In the face of Big Tech, Europe needs to find its own digital model

Guy Verhofstadt
2 min readJul 30, 2020

Hardly a day goes by without a scandal involving social media companies. This week, we found out Twitter used its data to track celebrities like Beyoncé, two weeks ago some of the biggest names on the planet got hacked. Earlier, we learnt Amazon reportedly abuses its dominant position and data to force smaller competitors out of the market.

The EU recently tried again to tackle Google for anti-trust violations, this time in online advertising, with another massive fine. And Facebook has a particularly poor track record on taking down dangerous content — including lies, extremism and racism — just because it gets rich off sowing division.

And just because they can: democratic politics has yet to find an answer to the rise of Big Tech, one that maintains the benefits of digital innovation but keeps them from distorting markets and destroying the tissue of our democracies. Regulation is one part of the answer. Healthy competition is another part: as long as outraged consumers have nowhere else to go, Big Tech can do what it wants.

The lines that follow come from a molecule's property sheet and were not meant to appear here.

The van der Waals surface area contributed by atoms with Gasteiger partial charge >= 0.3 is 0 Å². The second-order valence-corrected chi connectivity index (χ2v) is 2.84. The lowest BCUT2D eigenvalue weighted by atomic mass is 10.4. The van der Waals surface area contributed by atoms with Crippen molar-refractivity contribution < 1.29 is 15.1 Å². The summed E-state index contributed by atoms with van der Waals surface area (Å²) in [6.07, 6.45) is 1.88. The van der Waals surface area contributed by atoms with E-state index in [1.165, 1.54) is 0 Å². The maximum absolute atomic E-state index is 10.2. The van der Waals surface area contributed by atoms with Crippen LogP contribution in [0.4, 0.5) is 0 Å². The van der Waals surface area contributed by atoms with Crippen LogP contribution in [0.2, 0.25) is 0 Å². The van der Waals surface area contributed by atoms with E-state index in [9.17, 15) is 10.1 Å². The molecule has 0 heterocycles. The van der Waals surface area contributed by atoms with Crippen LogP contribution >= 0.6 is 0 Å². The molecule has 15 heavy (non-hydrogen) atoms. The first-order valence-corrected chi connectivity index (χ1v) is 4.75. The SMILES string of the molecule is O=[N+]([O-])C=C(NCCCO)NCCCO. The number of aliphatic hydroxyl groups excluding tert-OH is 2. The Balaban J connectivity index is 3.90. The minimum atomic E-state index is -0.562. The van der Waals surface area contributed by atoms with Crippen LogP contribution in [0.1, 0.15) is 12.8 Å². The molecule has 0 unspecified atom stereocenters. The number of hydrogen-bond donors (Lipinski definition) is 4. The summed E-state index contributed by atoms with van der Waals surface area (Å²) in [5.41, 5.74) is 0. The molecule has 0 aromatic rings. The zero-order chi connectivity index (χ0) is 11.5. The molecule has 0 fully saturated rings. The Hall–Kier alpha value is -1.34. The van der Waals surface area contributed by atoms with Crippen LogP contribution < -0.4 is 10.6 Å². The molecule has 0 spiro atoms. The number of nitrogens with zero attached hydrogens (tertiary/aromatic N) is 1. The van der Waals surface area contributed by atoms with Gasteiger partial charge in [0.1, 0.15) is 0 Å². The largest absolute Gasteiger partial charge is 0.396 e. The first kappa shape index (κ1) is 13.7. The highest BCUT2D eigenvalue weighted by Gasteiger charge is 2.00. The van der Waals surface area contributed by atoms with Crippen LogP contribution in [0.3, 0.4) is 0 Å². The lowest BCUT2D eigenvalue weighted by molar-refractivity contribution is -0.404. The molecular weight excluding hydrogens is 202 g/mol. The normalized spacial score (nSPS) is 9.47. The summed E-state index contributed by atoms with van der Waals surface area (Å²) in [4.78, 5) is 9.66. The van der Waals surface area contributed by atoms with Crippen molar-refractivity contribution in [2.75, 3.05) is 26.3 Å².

For Europe, the problem has an additional dimension: even if the US would go some way to hold Silicon Valley accountable (we will have to see about that!), there are no European alternatives anywhere in the digital market, which is an economic as well as strategic absurdity.

The EU is the biggest economy in the world but in digital terms it is all give and no take: There are simply no European contenders on the digital market. Our own digital market is fragmented along national lines, and so is our political and regulatory arsenal. Hence, whenever we do succeed with research, the resulting development is either stifled or sold to foreign companies… who then get rich off European ideas, sales and data.

So we will avidly follow the GAFA hearings in Congress, but shouldn’t wait for the outcome: We need to take the EU’s digital future into our own hands, by integrating the European digital market, setting up one single regulator and building our own model, where consumers take centre place in owning and monetising data. No to the US model, No to the China model, Yes to a European model!

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